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Author: Kristina Nekyia

  When I first started training contortion, after years of dance, I thought I had some pretty badass splits. I was solidly on the floor, and oh so comfy. Then I learned the terrible truth, I was supposed to have my hip bones even with each other and not arch my back??? Oh the horror! Once I was in a squared position, I was about ten miles from a flat split. I couldn’t even feel the stretch because I was just working so hard to keep my hips in the right position

  “A cultural fixation on female thinness is not an obsession about female beauty but an obsession about female obedience.” ― Naomi Wolf Sometimes I get my body type shamed. At the time of this writing I am just shy of 5’2”, 43 years old, and 138 lbs, which is on the upper side of what is considered a “normal” body type for my height. I have a lot of muscle—I can load up the leg press with 700 lbs and still get a good range of motion for 10 reps. I also have some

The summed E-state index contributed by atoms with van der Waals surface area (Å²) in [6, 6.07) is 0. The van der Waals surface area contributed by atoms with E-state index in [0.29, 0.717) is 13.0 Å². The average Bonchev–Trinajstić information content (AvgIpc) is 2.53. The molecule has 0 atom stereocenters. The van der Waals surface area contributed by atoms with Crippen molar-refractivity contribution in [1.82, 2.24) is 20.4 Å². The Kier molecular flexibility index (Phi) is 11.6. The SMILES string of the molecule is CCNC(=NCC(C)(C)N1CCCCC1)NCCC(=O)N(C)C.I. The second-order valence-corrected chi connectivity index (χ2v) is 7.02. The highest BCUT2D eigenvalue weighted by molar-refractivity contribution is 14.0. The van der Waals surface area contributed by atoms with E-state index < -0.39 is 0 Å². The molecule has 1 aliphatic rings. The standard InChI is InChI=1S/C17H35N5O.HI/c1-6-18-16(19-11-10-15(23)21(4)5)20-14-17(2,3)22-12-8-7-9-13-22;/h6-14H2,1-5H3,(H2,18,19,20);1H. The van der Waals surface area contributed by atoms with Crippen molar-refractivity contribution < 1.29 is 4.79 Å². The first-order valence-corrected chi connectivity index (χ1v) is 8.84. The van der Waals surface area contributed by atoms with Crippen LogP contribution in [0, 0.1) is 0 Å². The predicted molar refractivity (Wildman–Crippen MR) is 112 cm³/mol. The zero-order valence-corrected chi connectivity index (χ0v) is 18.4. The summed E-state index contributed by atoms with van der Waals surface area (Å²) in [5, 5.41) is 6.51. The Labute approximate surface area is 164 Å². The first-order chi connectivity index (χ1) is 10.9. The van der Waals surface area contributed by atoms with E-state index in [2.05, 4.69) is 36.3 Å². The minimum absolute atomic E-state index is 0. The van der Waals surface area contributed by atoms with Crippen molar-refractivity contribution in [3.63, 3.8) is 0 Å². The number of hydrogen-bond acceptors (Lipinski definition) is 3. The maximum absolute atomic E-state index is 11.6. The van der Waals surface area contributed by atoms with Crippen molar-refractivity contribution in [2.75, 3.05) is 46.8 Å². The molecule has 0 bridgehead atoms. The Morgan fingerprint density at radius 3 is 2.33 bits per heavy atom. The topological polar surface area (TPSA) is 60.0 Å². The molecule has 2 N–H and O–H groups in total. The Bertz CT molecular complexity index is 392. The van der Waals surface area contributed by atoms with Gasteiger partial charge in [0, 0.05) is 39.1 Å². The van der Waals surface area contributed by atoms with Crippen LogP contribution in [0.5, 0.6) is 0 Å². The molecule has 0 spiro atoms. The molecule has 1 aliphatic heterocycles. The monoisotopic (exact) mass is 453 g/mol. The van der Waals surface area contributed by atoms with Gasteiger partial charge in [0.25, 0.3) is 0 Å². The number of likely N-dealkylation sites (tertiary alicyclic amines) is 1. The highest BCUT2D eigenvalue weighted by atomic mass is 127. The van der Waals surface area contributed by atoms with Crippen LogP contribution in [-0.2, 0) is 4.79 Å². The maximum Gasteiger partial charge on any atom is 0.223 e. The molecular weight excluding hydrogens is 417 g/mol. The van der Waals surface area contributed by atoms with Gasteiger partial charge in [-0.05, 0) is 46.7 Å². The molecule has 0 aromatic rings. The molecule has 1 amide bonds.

The gradual, controlled descent from standing to bridge is a foundation of the contortionist’s basic repertoire. It is more than just a transition, it is a means to build your strength, improve your spinal control, deepen your flexibility, and warm up your back quickly and effectively without pain or compression. There are many approaches to the standing backbend, but our absolute favorite from a training perspective is the Waterfall Backbend (so named by our friend Jonathan Nosan over at Contorture). As a sequel to our post The Curse of the Bendy Back we wanted